Acquisition and performance of goal-directed instrumental actions depends on ERK signaling in distinct regions of dorsal striatum in rats

Michael W. Shiflett, Robert A. Brown, Bernard W. Balleine

Research output: Contribution to journalArticlepeer-review

90 Scopus citations


The performance of goal-directed actions relies on an animal's previous knowledge of the outcomes or consequences that result from its actions. Additionally, a sensorimotor learning process linking environmental stimuli with actions influences instrumental performance by selecting actions for additional evaluation. These distinct decision-making processes in rodents depend on separate subregions of the dorsal striatum. Whereas the posterior dorsomedial striatum (pDMS) is required for the encoding of actions with their outcomes or consequences, the dorsolateral striatum (DLS) mediates action selection based on sensorimotor learning. However, the molecular mechanisms within these brain regions that support learning and performance of goal-directed behavior are not known. Here we show that activation of extracellular signal-regulated kinase (ERK) in the dorsal striatum has a critical role in learning and performance of instrumental goal-directed behavior in rodents.Weobserved an increase in p42ERK(ERK2) activation in both thepDMSand DLS during both the acquisition and performance of recently acquired instrumental goal-directed actions. Furthermore, disruption of ERK activation in the pDMS prevented both the acquisition of action-outcome associations, as well as the performance of goal-directed actions guided by previously acquired associations, whereas disruption ofERKactivation in theDLSdisrupted instrumental performance but left instrumental action-outcome learning intact. These results provide evidence of a critical, region-specific role for ERK signaling in the dorsal striatum during the acquisition of instrumental learning and suggest that processes sensitive to ERK signaling within these striatal subregions interact to control instrumental performance after initial acquisition.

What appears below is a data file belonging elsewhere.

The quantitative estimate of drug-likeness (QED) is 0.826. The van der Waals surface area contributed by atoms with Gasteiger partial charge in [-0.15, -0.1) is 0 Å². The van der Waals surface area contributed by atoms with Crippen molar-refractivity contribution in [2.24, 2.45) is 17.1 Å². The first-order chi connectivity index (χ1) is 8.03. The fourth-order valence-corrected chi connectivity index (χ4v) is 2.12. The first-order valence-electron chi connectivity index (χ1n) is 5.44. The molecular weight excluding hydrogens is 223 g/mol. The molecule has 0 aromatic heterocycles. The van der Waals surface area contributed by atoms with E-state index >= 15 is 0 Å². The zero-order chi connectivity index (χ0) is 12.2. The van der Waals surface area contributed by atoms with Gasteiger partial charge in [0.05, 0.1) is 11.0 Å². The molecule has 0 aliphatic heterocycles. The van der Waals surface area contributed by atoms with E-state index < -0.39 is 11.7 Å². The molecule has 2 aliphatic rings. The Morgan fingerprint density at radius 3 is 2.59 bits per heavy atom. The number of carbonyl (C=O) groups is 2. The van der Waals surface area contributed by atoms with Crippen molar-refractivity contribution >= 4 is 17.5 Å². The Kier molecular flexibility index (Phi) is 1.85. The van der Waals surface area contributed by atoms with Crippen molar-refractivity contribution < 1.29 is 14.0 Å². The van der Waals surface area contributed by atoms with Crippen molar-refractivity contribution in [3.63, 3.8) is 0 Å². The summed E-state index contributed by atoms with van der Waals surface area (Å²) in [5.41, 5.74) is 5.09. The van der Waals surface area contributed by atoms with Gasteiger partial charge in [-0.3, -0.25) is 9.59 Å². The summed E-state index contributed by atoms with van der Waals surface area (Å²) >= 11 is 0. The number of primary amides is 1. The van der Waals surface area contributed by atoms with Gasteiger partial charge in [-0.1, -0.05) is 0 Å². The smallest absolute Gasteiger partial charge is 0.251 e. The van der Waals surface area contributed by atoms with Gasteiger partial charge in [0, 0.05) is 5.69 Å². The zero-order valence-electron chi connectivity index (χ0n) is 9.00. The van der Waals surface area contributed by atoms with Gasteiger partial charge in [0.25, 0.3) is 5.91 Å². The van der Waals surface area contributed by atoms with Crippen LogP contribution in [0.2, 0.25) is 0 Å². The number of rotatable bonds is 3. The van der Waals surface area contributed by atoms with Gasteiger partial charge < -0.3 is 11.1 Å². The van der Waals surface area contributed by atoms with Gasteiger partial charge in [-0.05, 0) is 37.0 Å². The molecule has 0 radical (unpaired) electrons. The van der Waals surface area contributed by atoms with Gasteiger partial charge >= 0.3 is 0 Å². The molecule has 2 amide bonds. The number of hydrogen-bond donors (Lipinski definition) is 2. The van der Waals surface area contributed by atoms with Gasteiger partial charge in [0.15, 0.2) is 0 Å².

Original languageEnglish (US)
Pages (from-to)2951-2959
Number of pages9
JournalJournal of Neuroscience
Issue number8
StatePublished - Feb 24 2010

All Science Journal Classification (ASJC) codes

  • General Neuroscience


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